As a result of Caterpillar’s decision, Kress moved on to work at the company founded by his son Ted: The Kress Corp. It was there that Kress developed the Kress Hauler, a mechanical drive 150-ton rigid framed bottom dump truck with a rear engine and 180-degree steering. This truck, able to haul loads at a speed of up to 60 miles (97 km) per hour, can also turn its four front wheels 90 degrees to the truck frame – this enables very tight turns. Kress rigid-frame bottom dump rock trucks are currently the largest coal carriers available.[14]

[edit] The New Face of Euclid

Euclid became a division of General Motors in 1953. Fifteen years later, the parent company was required to cease production and sales of rock trucks for four years, in addition to giving up the Euclid brand. As a result, GM introduced Terex products as a way to continue manufacturing earthmoving products.

[edit] The Titan

In 1972, GM began manufacturing rock trucks again, and introduced their Terex 33-series. This product line included the Model 33-19, more commonly known as the Titan. This truck, unveiled in 1974, had a 350-ton capacity, was 67 feet (20 m) long, 26 feet (7.9 m) wide, and weighed 509,500 pounds (231,105 kg). Its gross vehicle weight was 1,209,500 pounds (548,620 kg). This massive rock truck was powered by diesel-electric-drive, with a 16-cylinder 3,300 horsepower GM engine. Additionally, the truck was mounted on 10 tires that each measured 11 feet (3.4 m) in diameter.[15] The truck, now on display in Sparwood, British Columbia, Canada, held the title of the world’s biggest truck for 25 years.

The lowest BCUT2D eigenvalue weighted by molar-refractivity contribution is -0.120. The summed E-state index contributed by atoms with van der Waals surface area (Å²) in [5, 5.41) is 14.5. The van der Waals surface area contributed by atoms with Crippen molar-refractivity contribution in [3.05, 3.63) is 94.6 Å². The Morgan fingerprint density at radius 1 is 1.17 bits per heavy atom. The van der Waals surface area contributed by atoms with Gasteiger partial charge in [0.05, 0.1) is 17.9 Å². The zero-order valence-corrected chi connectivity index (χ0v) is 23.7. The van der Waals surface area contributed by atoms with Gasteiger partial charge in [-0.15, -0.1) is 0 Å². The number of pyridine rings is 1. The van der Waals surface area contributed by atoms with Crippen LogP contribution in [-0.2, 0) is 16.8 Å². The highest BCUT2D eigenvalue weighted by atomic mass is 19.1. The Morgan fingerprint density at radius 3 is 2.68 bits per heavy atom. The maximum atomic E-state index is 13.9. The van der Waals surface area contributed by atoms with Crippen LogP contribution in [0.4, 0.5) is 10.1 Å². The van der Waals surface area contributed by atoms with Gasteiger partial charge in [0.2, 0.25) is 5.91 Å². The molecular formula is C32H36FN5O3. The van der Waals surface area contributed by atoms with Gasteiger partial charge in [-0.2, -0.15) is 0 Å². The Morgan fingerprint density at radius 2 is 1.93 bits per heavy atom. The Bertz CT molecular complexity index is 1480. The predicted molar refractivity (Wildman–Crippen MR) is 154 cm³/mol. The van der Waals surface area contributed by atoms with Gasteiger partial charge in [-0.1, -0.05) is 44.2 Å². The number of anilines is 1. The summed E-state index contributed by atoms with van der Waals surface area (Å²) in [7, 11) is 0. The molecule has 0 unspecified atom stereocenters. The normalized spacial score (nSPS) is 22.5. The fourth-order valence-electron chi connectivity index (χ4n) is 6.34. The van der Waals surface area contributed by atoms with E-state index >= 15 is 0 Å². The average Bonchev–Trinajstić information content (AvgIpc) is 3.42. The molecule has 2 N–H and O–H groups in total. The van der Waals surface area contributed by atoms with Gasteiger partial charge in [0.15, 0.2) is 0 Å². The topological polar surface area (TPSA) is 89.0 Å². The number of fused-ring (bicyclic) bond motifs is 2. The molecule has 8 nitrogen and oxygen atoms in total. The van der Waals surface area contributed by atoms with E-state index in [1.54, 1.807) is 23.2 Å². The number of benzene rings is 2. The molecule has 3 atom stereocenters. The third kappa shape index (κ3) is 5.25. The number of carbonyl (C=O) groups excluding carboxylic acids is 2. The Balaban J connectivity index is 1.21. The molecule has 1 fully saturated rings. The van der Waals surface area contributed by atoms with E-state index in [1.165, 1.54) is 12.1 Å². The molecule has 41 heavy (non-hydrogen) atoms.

[edit] Breaking the Titan’s Record

1982 Terex 3307AA 40-ton Rock Truck
Though the Terex Titan held an impressive size record for over two decades, its title was taken in 1998 by Caterpillar’s 797. This truck, with mechanical drive and an automatic power-shift transmission, boasted a 360-ton capacity, was 30 feet (9.1 m) wide, and had a gross vehicle weight of 1.2 million pounds (544,310 kg).[16]

Liebherr-America Inc. was on its way to breaking the Titan’s size record when it acquired Wiseda in 1995 and formed Liebherr Mining Truck Inc. With the purchase of this Oklahoma-based large diesel-electric truck manufacturer, Liebherr began to introduce a number of massive rock trucks, with capacities from 200 to 360 tons. The T282 (originally the KL-2680), one of the largest trucks available today, was unveiled in 1998. This model is comprised of MTU or Cummins engines, with a capacity of 340 tons and a combined horsepower of up to 3,200.[17] Recently, Liebherr has introduced the IL-2600, with a 300-ton capacity. This truck was designed to decrease structural weight so that the payload-to-weight can increase. The IL-2600 has four in-line rear wheels, and a rear frame with no lateral support—its strength is taken from a fortified truck box.

[edit] Other Contributing Manufacturers